Management Section 360
Office of Thrift Supervision May 2010 Examination Handbook 360.3
documentation related to a filing available upon request to appropriate law enforcement agencies,federal banking agencies, and FinCEN. FinCEN inputs the information reported in SARs into a centraldatabase, which is accessible to federal and state financial institution regulators and law enforcementagencies. The information obtained from SARs plays an important role in identifying potential andactual illegal activities, such as money laundering, fraud and abuse. SAR information also assists indetecting and preventing the flow of illicit funds through our financial systems. Given more recentconcerns like mortgage fraud, consumer loan fraud and identity theft, SARs data is more importantthan ever. Law enforcement agencies use the information reported on the SARs to initiateinvestigations and the agencies use the information in their examination and oversight of supervisedinstitutions. The usefulness of the SAR database depends on the completeness and accuracy of thereported information. Accordingly, you should ensure that associations are accurately and fully completing SARs.
Examiner and Regional Reporting Requirements
Savings associations and their subsidiaries and service corporations have the primary responsibility tofile SARs. However, the examiner must complete and file a SAR when the required filing institution haseither failed to do so or failed to do so properly. When necessary, you should seek filing guidance fromyour supervisors or regional legal or enforcement personnel, including guidance concerning Right toFinancial Privacy Act issues.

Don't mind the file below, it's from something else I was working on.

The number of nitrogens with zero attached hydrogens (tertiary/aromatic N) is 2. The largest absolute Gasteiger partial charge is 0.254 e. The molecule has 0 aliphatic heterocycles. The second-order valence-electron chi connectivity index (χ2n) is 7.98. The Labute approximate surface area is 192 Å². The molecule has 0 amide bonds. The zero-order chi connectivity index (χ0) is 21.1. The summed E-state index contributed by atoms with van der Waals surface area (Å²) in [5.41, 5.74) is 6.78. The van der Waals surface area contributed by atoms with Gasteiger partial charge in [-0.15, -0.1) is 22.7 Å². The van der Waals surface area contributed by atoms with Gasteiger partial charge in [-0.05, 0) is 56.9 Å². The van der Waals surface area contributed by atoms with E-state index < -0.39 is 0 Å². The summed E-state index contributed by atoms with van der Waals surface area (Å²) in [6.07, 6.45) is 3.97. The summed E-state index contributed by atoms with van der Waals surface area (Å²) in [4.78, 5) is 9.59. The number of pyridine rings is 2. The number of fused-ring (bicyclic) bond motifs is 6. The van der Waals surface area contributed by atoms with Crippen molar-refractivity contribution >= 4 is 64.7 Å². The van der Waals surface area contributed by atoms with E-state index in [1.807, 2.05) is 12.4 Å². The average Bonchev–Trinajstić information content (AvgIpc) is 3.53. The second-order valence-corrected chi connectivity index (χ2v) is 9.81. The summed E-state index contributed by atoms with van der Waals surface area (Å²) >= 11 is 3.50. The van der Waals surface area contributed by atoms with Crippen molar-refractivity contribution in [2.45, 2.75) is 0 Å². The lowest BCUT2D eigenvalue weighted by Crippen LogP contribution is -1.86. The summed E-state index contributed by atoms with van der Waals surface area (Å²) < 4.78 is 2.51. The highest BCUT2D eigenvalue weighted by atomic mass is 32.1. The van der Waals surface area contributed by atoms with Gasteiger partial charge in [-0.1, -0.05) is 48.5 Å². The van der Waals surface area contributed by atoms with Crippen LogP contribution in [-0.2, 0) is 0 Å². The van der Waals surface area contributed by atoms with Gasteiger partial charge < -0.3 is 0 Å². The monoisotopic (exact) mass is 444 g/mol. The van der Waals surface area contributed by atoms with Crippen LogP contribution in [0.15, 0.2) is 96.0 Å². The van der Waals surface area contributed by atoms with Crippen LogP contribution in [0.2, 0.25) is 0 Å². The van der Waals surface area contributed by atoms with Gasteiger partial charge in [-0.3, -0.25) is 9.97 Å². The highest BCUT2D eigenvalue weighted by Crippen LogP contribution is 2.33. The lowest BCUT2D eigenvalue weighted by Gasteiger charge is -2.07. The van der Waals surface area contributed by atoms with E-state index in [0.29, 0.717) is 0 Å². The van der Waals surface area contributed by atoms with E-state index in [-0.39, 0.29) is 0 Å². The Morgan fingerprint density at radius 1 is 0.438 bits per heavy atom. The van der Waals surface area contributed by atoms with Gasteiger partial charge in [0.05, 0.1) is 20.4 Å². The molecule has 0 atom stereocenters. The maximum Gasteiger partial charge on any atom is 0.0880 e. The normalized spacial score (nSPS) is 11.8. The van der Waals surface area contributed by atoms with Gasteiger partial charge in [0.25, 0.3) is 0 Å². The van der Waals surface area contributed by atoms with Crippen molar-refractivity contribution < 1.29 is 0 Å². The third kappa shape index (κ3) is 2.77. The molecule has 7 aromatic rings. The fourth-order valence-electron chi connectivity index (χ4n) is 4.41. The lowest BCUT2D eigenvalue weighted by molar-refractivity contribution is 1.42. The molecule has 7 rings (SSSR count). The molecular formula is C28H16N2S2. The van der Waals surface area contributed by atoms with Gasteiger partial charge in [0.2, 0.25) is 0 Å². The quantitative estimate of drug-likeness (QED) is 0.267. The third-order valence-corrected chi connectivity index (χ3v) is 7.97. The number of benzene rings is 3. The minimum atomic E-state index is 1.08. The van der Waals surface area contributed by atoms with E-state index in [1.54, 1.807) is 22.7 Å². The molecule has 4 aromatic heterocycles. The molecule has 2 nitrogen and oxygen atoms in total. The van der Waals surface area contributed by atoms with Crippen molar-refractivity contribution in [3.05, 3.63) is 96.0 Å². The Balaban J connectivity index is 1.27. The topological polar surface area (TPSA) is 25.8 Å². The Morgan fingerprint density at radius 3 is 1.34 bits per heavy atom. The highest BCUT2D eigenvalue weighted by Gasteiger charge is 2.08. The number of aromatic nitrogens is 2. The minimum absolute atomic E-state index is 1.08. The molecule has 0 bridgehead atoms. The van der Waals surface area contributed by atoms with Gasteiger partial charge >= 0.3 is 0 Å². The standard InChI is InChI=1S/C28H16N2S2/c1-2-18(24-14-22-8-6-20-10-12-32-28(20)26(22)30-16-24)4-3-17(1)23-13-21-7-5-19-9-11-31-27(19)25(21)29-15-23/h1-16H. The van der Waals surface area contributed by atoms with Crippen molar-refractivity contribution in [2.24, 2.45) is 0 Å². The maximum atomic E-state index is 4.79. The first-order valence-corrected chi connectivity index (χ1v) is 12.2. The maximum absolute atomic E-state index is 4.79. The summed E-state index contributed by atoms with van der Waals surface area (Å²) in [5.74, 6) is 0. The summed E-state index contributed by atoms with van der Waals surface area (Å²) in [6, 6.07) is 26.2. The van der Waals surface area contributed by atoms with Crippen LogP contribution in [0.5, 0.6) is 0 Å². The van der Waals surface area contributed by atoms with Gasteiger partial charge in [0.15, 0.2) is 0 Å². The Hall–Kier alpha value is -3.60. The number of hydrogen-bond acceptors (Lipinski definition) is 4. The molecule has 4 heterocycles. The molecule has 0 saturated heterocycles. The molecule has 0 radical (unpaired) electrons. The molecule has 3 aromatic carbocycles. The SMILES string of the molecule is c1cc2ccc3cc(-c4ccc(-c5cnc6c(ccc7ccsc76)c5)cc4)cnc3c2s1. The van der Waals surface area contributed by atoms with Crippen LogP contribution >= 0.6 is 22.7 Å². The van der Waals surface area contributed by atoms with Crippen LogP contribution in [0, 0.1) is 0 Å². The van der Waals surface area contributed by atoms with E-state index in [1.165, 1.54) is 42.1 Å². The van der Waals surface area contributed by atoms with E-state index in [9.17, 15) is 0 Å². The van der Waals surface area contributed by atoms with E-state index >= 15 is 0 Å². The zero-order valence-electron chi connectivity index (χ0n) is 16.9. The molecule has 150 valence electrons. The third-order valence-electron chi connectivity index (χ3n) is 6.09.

Fraud is the intentional misrepresentation of a materialfact(s), or a deception, to secure unfair or unlawful gain atthe expense of another. Either insiders or outsiders, orboth acting in concert, can perpetrate fraud on financialinstitutions.
Many of the largest casesof financial institution fraudinvolved insiders.
Every year, thrifts lose a significant amount of money due to insider abuse and criminal misconduct.Many of the largest cases of financial institution fraud involved insiders. The FBI estimates that insidersof financial institutions steal eight times more money than is stolen through bank robberies andburglaries. If the insider is in a key position, the amount of loss can be significant enough to cause theinstitution to fail. The term insider abuse refers to a wide range of activities by officers, directors,employees, major shareholders, agents, and other controlling persons in financial institutions. Theperpetrators intend to benefit themselves or their related interests. Their actions include, but are notlimited to, the following:
Unsound lending practices, such as inadequate collateral and poor loan documentation.
Excessive concentrations of credit to certain industries or groups of borrowers.
Unsound or excessive loans to insiders or their related interests or business associates.